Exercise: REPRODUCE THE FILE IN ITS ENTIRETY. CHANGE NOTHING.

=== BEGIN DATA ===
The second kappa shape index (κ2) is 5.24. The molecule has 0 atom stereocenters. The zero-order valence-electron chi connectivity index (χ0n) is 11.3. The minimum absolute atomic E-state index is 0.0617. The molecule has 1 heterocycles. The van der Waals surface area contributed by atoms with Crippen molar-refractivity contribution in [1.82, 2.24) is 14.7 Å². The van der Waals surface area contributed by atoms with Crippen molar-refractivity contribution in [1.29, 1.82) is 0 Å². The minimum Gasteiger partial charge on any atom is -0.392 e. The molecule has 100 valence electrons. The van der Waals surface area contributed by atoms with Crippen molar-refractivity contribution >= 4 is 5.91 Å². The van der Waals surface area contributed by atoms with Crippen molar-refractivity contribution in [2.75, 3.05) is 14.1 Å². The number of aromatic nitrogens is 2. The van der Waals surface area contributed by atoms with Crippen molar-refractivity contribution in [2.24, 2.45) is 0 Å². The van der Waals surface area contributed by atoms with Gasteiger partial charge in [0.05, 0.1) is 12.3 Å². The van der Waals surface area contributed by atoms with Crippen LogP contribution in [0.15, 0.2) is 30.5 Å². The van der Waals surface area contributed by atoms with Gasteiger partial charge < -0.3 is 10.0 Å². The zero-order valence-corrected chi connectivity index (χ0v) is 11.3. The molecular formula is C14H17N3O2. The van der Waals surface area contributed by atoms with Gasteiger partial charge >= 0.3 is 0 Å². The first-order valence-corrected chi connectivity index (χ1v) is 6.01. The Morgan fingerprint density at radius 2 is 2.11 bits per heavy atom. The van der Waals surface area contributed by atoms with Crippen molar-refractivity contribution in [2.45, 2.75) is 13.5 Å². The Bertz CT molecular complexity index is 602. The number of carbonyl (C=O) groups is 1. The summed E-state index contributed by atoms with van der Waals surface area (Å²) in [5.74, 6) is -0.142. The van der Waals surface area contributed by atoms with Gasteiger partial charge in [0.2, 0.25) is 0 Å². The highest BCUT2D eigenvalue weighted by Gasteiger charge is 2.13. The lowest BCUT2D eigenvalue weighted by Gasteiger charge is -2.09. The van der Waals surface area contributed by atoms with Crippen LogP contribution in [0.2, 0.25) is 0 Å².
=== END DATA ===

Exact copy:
The second kappa shape index (κ2) is 5.24. The molecule has 0 atom stereocenters. The zero-order valence-electron chi connectivity index (χ0n) is 11.3. The minimum absolute atomic E-state index is 0.0617. The molecule has 1 heterocycles. The van der Waals surface area contributed by atoms with Crippen molar-refractivity contribution in [1.82, 2.24) is 14.7 Å². The van der Waals surface area contributed by atoms with Crippen molar-refractivity contribution in [1.29, 1.82) is 0 Å². The minimum Gasteiger partial charge on any atom is -0.392 e. The molecule has 100 valence electrons. The van der Waals surface area contributed by atoms with Crippen molar-refractivity contribution >= 4 is 5.91 Å². The van der Waals surface area contributed by atoms with Crippen molar-refractivity contribution in [2.75, 3.05) is 14.1 Å². The number of aromatic nitrogens is 2. The van der Waals surface area contributed by atoms with Crippen molar-refractivity contribution in [2.24, 2.45) is 0 Å². The van der Waals surface area contributed by atoms with Gasteiger partial charge in [0.05, 0.1) is 12.3 Å². The van der Waals surface area contributed by atoms with Crippen LogP contribution in [0.15, 0.2) is 30.5 Å². The van der Waals surface area contributed by atoms with Gasteiger partial charge < -0.3 is 10.0 Å². The zero-order valence-corrected chi connectivity index (χ0v) is 11.3. The molecular formula is C14H17N3O2. The van der Waals surface area contributed by atoms with Gasteiger partial charge >= 0.3 is 0 Å². The first-order valence-corrected chi connectivity index (χ1v) is 6.01. The Morgan fingerprint density at radius 2 is 2.11 bits per heavy atom. The van der Waals surface area contributed by atoms with Crippen molar-refractivity contribution in [2.45, 2.75) is 13.5 Å². The Bertz CT molecular complexity index is 602. The number of carbonyl (C=O) groups is 1. The summed E-state index contributed by atoms with van der Waals surface area (Å²) in [5.74, 6) is -0.142. The van der Waals surface area contributed by atoms with Gasteiger partial charge in [0.2, 0.25) is 0 Å². The highest BCUT2D eigenvalue weighted by Gasteiger charge is 2.13. The lowest BCUT2D eigenvalue weighted by Gasteiger charge is -2.09. The van der Waals surface area contributed by atoms with Crippen LogP contribution in [0.2, 0.25) is 0 Å².